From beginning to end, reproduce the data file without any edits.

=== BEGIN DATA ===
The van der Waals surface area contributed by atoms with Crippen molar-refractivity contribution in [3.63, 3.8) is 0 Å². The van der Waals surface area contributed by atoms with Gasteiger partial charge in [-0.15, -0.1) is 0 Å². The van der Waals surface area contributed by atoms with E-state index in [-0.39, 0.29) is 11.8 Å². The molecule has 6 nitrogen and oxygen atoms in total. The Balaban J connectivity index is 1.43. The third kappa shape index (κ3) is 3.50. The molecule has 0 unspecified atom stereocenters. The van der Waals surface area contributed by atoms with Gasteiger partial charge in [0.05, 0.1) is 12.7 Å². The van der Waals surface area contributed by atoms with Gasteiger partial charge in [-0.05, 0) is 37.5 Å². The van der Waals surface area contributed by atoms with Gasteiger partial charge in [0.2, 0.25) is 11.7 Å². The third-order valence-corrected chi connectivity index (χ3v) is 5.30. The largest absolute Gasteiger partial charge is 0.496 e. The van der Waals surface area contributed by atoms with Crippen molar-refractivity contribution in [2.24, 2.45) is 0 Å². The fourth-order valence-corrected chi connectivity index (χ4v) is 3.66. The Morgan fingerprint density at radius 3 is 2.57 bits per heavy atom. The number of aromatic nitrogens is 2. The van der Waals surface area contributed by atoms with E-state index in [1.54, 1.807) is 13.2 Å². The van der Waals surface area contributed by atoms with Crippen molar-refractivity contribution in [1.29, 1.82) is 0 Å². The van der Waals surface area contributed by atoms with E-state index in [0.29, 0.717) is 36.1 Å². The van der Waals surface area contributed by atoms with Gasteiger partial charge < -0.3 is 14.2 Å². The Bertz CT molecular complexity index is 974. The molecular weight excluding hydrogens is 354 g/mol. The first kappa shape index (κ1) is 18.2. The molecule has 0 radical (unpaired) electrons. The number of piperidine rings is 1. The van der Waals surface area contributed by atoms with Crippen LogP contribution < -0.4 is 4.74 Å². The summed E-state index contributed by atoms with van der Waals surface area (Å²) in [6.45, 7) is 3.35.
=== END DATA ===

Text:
The van der Waals surface area contributed by atoms with Crippen molar-refractivity contribution in [3.63, 3.8) is 0 Å². The van der Waals surface area contributed by atoms with Gasteiger partial charge in [-0.15, -0.1) is 0 Å². The van der Waals surface area contributed by atoms with E-state index in [-0.39, 0.29) is 11.8 Å². The molecule has 6 nitrogen and oxygen atoms in total. The Balaban J connectivity index is 1.43. The third kappa shape index (κ3) is 3.50. The molecule has 0 unspecified atom stereocenters. The van der Waals surface area contributed by atoms with Gasteiger partial charge in [0.05, 0.1) is 12.7 Å². The van der Waals surface area contributed by atoms with Gasteiger partial charge in [-0.05, 0) is 37.5 Å². The van der Waals surface area contributed by atoms with Gasteiger partial charge in [0.2, 0.25) is 11.7 Å². The third-order valence-corrected chi connectivity index (χ3v) is 5.30. The largest absolute Gasteiger partial charge is 0.496 e. The van der Waals surface area contributed by atoms with Crippen molar-refractivity contribution in [2.24, 2.45) is 0 Å². The fourth-order valence-corrected chi connectivity index (χ4v) is 3.66. The Morgan fingerprint density at radius 3 is 2.57 bits per heavy atom. The number of aromatic nitrogens is 2. The van der Waals surface area contributed by atoms with E-state index in [1.54, 1.807) is 13.2 Å². The van der Waals surface area contributed by atoms with Crippen molar-refractivity contribution in [1.29, 1.82) is 0 Å². The van der Waals surface area contributed by atoms with E-state index in [0.29, 0.717) is 36.1 Å². The van der Waals surface area contributed by atoms with Gasteiger partial charge < -0.3 is 14.2 Å². The Bertz CT molecular complexity index is 974. The molecular weight excluding hydrogens is 354 g/mol. The first kappa shape index (κ1) is 18.2. The molecule has 0 radical (unpaired) electrons. The number of piperidine rings is 1. The van der Waals surface area contributed by atoms with Crippen LogP contribution < -0.4 is 4.74 Å². The summed E-state index contributed by atoms with van der Waals surface area (Å²) in [6.45, 7) is 3.35.